US Congress debates digital royalties for record producers

US Congress debates digital royalties for record producers


norman lebrecht

March 22, 2015

A bill placed before the US Congress will give producers and sound engineers a statutory right to earn royalties from digital downloads of recordings they make.

Artists are guaranteed 45 percent under current law. The aim is to set aside 2 percent for the studio team. Details here.



  • Anon says:

    2 %…
    compared to 45% for the artists or “artists”. Wow.
    That’s like almost a whole burger (and fries!) for a full CD production for the team behind the glass window.

    I nominate the term “royalties” for misnomer of the year. It should be “pittance”.

    • Andy Groves says:

      The recording crew would normally be paid for making the recording whereas the artist would be financing it, either directly or via a record company.

      • Anon says:

        Umm, no. There are many ways, but usually not.

        • Anon says:

          Eh? Andy is right as far as I can see. The usual practice in the recording industry (both classical and otherwise), if that producer, engineer, studio, and so on are paid a daily / hourly / per-project fee which buys their services. In rare classical cases, and in many non-classical cases, a producer may also take a small royalty share if they are bringing something to the table artistically.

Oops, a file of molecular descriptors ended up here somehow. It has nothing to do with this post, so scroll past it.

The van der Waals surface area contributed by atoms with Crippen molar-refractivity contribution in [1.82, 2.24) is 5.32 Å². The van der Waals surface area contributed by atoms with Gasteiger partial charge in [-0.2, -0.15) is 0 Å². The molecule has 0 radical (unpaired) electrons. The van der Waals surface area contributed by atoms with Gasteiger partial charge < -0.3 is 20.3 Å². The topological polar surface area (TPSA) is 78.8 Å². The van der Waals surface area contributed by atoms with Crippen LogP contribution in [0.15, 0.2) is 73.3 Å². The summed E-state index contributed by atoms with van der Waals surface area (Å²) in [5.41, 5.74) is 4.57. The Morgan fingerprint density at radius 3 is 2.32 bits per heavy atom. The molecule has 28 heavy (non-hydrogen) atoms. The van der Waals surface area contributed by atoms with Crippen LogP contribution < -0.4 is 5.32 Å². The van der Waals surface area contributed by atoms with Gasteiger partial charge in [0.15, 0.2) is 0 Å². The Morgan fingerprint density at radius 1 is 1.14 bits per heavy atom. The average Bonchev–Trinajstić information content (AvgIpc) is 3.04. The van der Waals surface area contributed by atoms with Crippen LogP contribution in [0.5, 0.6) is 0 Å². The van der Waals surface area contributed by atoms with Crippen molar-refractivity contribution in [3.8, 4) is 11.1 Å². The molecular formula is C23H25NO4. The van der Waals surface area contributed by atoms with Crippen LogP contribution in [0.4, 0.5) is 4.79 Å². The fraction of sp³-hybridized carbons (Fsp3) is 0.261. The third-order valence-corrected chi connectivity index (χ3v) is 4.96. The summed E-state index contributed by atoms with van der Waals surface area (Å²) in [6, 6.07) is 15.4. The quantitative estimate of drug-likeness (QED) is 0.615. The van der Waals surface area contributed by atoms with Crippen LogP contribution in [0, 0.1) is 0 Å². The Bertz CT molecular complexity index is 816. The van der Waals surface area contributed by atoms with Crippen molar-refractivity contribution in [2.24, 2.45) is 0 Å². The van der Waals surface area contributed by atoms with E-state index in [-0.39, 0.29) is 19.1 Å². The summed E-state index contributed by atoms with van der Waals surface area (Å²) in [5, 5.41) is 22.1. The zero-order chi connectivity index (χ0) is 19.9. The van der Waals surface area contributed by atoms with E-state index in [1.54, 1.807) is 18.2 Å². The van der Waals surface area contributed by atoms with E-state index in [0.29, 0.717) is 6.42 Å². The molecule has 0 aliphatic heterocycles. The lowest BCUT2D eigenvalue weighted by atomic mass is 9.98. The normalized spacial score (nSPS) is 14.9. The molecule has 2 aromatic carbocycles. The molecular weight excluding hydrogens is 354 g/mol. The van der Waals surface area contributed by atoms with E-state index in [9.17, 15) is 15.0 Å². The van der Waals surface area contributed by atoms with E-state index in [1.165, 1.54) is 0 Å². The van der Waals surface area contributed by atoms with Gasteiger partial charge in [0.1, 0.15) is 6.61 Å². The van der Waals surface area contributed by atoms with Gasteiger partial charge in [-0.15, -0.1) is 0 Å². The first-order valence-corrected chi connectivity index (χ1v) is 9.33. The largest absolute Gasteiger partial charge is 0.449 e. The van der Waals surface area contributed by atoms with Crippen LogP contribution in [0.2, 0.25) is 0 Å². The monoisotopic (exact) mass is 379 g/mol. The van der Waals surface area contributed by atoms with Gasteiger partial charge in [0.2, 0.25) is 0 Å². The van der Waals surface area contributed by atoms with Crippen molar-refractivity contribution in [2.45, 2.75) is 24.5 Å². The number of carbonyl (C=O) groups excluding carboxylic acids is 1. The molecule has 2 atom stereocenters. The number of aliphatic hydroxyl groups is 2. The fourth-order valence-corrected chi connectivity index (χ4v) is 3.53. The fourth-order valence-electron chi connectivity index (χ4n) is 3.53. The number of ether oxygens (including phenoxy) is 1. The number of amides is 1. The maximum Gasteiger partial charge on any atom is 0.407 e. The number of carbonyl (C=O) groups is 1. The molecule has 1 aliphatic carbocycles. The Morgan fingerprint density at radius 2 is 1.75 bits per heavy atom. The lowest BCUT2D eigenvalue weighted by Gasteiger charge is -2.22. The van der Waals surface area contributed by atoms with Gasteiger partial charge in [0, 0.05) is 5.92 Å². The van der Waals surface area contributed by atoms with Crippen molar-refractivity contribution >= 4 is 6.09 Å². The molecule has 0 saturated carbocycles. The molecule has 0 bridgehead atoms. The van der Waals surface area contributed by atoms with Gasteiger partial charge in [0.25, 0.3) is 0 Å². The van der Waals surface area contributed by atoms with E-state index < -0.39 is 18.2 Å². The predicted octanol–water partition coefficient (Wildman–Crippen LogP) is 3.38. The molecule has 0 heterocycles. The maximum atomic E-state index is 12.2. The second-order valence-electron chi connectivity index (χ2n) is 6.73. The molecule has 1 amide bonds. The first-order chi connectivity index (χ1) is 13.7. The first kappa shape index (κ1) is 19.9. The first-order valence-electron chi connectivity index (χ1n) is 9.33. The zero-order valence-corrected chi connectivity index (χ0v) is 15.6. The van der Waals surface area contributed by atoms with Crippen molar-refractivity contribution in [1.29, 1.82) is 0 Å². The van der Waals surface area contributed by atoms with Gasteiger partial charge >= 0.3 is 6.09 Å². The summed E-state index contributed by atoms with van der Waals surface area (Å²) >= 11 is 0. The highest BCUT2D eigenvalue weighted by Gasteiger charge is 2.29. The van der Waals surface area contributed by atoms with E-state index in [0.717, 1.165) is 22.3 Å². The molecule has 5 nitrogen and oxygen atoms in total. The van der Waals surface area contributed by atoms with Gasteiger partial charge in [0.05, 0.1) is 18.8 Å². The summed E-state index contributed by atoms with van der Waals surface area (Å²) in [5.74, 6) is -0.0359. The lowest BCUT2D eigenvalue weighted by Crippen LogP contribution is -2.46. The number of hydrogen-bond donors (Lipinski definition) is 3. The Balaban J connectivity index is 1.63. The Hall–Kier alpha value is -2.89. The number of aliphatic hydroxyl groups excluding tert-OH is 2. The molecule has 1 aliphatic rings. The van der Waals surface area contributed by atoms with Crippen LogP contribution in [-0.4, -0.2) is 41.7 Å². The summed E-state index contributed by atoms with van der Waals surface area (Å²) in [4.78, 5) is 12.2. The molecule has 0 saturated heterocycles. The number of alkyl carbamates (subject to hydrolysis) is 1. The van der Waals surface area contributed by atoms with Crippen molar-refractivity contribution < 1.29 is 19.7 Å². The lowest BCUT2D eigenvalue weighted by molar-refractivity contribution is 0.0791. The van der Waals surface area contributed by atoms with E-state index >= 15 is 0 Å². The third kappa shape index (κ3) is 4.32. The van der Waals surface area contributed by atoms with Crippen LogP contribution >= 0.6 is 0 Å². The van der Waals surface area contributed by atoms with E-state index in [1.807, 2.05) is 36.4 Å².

Artists, on the other hand (other than those hired in to play on someone else’s recording, who will be paid a fee commensurate with the rights being sought) will generally find themselves paid by royalties throughout the process. Some of that may be royalties “advanced” to them by a record label, but it’s still an amount based on anticipated royalty receipts, and calculated as a part of their eventual royalty share. More and more classical artists are funding recordings themselves, with or without the benefit of sponsorship, and in these instances an artist is playing for no fee other than potential royalties / sales-based income, but such an artist would still pay a fee to their production team.

          What’s wrong with Andy’s statement?

          • Anon says:

            I was taking issue with Andy’s remark, that artists in general would be financing the making of a recording. I don’t believe that’s correct in general. Also AFAIK producers always bring something artistically to the table, particularly when it comes to recording classical music. Isn’t the decision how to mix a recording a major artistic decision by itself, since the balance of all the instruments is an artistic decision making per se? Then they also produce takes AFAIK, like a conductor who is letting an orchestra repeat and rehearse.

            Another issue that justifies for a recording team to be paid both upfront and in royalties, is their lack of other income sources. They only have recordings to make a living.
            Musicians on the other hand, classical ones in particular, do not primarily have to make money with recordings, but build a name and reputation with them, which then help to boost their concert carreers and fees.